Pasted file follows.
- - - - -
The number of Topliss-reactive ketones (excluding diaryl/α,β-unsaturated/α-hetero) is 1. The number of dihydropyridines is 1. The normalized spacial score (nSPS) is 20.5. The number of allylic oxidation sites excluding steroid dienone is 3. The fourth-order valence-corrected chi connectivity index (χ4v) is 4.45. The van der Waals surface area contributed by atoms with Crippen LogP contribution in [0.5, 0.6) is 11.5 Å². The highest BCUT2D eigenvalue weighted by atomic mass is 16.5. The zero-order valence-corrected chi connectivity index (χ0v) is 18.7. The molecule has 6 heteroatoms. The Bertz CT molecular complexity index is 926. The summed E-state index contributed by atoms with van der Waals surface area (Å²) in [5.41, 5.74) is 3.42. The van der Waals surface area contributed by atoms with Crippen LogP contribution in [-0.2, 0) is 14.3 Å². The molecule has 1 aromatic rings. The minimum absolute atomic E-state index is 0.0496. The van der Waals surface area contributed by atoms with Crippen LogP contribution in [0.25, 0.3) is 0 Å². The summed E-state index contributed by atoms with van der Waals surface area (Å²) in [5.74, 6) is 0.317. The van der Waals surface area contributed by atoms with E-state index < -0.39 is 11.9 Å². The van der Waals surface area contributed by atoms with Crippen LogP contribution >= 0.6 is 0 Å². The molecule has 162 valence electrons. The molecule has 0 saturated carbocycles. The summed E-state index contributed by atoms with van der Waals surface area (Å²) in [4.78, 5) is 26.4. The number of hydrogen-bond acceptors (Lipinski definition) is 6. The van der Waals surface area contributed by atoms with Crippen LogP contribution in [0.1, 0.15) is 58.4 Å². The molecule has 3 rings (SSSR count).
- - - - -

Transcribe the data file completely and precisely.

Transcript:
The number of Topliss-reactive ketones (excluding diaryl/α,β-unsaturated/α-hetero) is 1. The number of dihydropyridines is 1. The normalized spacial score (nSPS) is 20.5. The number of allylic oxidation sites excluding steroid dienone is 3. The fourth-order valence-corrected chi connectivity index (χ4v) is 4.45. The van der Waals surface area contributed by atoms with Crippen LogP contribution in [0.5, 0.6) is 11.5 Å². The highest BCUT2D eigenvalue weighted by atomic mass is 16.5. The zero-order valence-corrected chi connectivity index (χ0v) is 18.7. The molecule has 6 heteroatoms. The Bertz CT molecular complexity index is 926. The summed E-state index contributed by atoms with van der Waals surface area (Å²) in [5.41, 5.74) is 3.42. The van der Waals surface area contributed by atoms with Crippen LogP contribution in [-0.2, 0) is 14.3 Å². The molecule has 1 aromatic rings. The minimum absolute atomic E-state index is 0.0496. The van der Waals surface area contributed by atoms with Crippen LogP contribution in [0.25, 0.3) is 0 Å². The summed E-state index contributed by atoms with van der Waals surface area (Å²) in [5.74, 6) is 0.317. The van der Waals surface area contributed by atoms with E-state index < -0.39 is 11.9 Å². The van der Waals surface area contributed by atoms with Crippen LogP contribution >= 0.6 is 0 Å². The molecule has 162 valence electrons. The molecule has 0 saturated carbocycles. The summed E-state index contributed by atoms with van der Waals surface area (Å²) in [4.78, 5) is 26.4. The number of hydrogen-bond acceptors (Lipinski definition) is 6. The van der Waals surface area contributed by atoms with Crippen LogP contribution in [0.1, 0.15) is 58.4 Å². The molecule has 3 rings (SSSR count).